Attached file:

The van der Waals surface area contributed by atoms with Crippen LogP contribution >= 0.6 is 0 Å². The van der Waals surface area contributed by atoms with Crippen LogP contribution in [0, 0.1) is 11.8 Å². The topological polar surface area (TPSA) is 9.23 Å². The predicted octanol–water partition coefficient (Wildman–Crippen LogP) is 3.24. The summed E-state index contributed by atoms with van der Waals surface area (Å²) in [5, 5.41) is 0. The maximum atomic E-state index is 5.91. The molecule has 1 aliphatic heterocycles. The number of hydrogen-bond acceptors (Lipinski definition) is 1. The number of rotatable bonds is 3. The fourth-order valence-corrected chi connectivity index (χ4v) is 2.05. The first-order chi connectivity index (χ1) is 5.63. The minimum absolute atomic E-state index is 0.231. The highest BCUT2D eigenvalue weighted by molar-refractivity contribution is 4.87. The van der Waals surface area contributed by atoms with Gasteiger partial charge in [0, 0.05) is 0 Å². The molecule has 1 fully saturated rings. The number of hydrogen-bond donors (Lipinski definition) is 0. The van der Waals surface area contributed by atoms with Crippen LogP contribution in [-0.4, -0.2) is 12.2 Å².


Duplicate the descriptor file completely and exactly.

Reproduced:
The van der Waals surface area contributed by atoms with Crippen LogP contribution >= 0.6 is 0 Å². The van der Waals surface area contributed by atoms with Crippen LogP contribution in [0, 0.1) is 11.8 Å². The topological polar surface area (TPSA) is 9.23 Å². The predicted octanol–water partition coefficient (Wildman–Crippen LogP) is 3.24. The summed E-state index contributed by atoms with van der Waals surface area (Å²) in [5, 5.41) is 0. The maximum atomic E-state index is 5.91. The molecule has 1 aliphatic heterocycles. The number of hydrogen-bond acceptors (Lipinski definition) is 1. The number of rotatable bonds is 3. The fourth-order valence-corrected chi connectivity index (χ4v) is 2.05. The first-order chi connectivity index (χ1) is 5.63. The minimum absolute atomic E-state index is 0.231. The highest BCUT2D eigenvalue weighted by molar-refractivity contribution is 4.87. The van der Waals surface area contributed by atoms with Gasteiger partial charge in [0, 0.05) is 0 Å². The molecule has 1 fully saturated rings. The number of hydrogen-bond donors (Lipinski definition) is 0. The van der Waals surface area contributed by atoms with Crippen LogP contribution in [-0.4, -0.2) is 12.2 Å².